“For 30-year-olds, moving from a 5% savings rate to a 10% savings rate adds nine additional years of retirement income,” says Craig L. Israelsen, Ph.D., designer of the 7Twelve Portfolio in Springville, Utah.
Moving from 10% to 15% adds nine more years. Moving from 15% to 20% adds eight more years. In general, adding an additional 5% to your savings rate lengthens your retirement portfolio’s longevity by nearly a decade. For 40-year-olds, add another 5% savings chunk and you get about six more years of retirement income. For 50-year-olds, add another 5% savings chunk and you get about three more years of retirement income.
The easiest way to save more retirement money is to find some for free. The most obvious way to accomplish this is by getting a job with a 401(k) match. In this situation, your company will automatically deduct a portion of your paycheck to contribute to the plan, then throw in some of its own money at no additional cost.
“Let’s say you contribute 3% of your income and your company matches 3% with 3% of its own. This equals 6% of your income,” says Kirk Chisholm, wealth manager and principal at Innovative Advisory Group in Lexington, Mass. “Immediately, you are receiving a 100% return on your contribution. Where else can you expect to get 100% return on your money with almost no risk?”
The beauty of a 401(k) match contribution is that it doesn’t count against your maximum annual contributions—that is, up until a combined contribution of $57,000 in 2020 and 2021 (the rest would have to come from your employer) per year. While a regular employee can contribute $19,500 in 2020 and 2021, a person whose employer contributes $5,000 will get to put away $24,500 in 2020 and 2021 instead.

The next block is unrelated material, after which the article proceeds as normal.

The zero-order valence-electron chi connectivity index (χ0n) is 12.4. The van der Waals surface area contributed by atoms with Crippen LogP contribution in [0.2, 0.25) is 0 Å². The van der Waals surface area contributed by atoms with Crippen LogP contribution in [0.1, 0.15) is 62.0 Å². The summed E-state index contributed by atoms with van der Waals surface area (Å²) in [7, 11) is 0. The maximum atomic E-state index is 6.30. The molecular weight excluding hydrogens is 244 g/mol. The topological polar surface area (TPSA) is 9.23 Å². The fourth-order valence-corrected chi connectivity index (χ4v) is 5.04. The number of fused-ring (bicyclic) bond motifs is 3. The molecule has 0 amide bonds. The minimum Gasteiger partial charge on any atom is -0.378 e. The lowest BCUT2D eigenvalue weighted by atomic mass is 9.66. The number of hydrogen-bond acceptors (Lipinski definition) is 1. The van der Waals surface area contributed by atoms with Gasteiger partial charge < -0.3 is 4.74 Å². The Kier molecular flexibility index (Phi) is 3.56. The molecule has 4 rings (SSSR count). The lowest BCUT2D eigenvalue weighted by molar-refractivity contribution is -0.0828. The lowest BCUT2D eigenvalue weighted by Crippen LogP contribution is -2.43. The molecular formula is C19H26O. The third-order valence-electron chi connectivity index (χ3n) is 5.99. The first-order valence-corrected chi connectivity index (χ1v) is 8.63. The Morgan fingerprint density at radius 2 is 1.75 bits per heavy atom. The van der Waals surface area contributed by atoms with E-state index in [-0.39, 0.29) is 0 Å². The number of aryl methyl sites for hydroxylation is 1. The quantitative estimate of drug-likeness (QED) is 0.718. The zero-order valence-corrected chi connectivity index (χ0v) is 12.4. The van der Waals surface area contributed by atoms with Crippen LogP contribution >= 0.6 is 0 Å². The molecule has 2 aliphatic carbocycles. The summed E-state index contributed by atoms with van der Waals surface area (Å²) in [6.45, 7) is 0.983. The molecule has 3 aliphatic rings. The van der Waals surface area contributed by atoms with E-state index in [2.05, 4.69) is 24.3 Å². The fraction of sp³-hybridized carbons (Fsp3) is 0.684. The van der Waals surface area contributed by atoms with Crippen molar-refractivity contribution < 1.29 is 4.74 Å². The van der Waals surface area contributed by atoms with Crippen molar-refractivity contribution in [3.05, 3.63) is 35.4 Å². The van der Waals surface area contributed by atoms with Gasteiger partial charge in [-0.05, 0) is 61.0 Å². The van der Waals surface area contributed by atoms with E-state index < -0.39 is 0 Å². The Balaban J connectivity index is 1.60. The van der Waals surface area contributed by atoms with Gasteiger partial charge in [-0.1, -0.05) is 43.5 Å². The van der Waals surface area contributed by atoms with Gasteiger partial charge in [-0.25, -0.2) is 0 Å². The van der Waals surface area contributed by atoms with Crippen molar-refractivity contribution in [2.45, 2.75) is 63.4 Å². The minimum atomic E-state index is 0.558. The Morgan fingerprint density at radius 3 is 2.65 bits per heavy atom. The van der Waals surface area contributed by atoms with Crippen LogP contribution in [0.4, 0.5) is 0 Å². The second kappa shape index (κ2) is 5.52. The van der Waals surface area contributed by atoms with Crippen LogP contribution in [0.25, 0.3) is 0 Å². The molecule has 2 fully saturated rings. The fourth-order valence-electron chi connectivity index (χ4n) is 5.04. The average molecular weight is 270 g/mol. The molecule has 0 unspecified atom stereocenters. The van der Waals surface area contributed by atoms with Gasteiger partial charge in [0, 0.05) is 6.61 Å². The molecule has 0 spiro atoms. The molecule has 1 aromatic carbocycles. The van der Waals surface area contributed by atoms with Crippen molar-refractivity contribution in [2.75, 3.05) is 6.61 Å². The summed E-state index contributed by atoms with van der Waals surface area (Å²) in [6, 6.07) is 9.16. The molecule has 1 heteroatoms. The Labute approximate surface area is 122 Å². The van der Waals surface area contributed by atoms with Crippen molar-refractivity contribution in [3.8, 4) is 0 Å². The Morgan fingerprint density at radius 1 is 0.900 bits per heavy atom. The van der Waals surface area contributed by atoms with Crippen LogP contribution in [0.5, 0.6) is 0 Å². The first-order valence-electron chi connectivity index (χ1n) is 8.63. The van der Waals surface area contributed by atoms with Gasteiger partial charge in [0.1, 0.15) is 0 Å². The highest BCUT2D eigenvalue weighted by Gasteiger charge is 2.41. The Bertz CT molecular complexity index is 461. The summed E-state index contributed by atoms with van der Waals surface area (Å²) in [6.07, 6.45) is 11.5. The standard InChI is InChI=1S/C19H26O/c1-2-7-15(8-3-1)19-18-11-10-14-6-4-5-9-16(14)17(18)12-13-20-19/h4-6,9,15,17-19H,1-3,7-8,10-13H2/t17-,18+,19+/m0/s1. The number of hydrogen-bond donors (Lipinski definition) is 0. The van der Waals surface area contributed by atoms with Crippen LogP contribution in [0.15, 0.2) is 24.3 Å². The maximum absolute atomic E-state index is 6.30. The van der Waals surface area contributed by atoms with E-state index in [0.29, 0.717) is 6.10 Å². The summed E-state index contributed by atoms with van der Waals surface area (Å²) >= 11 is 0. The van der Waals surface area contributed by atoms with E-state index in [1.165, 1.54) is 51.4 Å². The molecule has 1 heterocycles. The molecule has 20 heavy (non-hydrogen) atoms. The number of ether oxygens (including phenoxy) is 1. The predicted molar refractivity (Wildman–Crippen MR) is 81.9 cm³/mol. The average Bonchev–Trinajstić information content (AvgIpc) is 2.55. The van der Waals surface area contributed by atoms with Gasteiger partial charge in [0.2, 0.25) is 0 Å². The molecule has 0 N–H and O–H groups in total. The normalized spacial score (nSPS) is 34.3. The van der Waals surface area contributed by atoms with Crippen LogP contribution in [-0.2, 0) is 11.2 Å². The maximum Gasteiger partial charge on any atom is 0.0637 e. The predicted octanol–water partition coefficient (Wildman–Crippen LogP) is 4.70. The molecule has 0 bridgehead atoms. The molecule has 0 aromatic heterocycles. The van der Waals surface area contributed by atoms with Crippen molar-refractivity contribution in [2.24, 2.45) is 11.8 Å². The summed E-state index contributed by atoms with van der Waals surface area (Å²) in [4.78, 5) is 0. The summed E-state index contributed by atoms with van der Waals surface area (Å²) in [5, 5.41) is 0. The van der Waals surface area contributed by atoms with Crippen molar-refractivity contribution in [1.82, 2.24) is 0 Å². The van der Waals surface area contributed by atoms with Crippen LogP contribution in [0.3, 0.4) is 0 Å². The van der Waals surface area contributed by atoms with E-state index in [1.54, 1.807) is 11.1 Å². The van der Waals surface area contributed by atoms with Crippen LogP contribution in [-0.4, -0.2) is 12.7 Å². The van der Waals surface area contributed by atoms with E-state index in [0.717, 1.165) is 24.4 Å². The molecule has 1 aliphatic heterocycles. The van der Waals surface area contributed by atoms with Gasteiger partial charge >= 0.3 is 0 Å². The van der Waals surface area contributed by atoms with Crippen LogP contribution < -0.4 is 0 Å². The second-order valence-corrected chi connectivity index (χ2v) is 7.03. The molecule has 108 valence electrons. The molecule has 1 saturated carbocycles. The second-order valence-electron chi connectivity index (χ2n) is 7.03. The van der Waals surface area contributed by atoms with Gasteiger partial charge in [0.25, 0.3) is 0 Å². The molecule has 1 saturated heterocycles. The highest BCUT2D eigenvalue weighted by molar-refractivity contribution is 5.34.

Larger 401(k) contributions have a double benefit. A $5,000 increase in contributions every year for 40 years, compounded at 6%, boosts retirement savings by almost $800,000. Add in the 2020 and 2021 annual contribution of $19,500 and the tax savings from contributing to a retirement account, and soon retirement savings are over $4 million.
This is where individual retirement accounts (IRAs) come in. They don’t allow you to save as much—the maximum for 2020 and 2021 is $6,000 until you’re 50, then $7,000—but they’re one vehicle that can get you started. Depending on your income and some other rules, you can choose between a Roth IRA (you deposit after-tax money and get more benefits at retirement) or a traditional IRA (you get the tax deduction now). You can have both an IRA and a 401(k), with deductions dependent on various Internal Revenue Service rules.
If you are an entrepreneur or have a side business, you can save some of that money in a variety of retirement vehicles available to the self-employed. And there are other ways to invest money that can help with retirement, such as real estate. Discuss this with a financial advisor if possible.
It’s important (and cheering) to remember that with every 401(k)-contributed dollar (and traditional IRA dollar), the government gives you a slight break on your taxes by lowering your taxable income for that year. The tax deferral is an incentive to save as much money as you can for retirement.
The easiest way to duck the pain of saving a huge chunk of money each pay period is to automate your savings. By having your…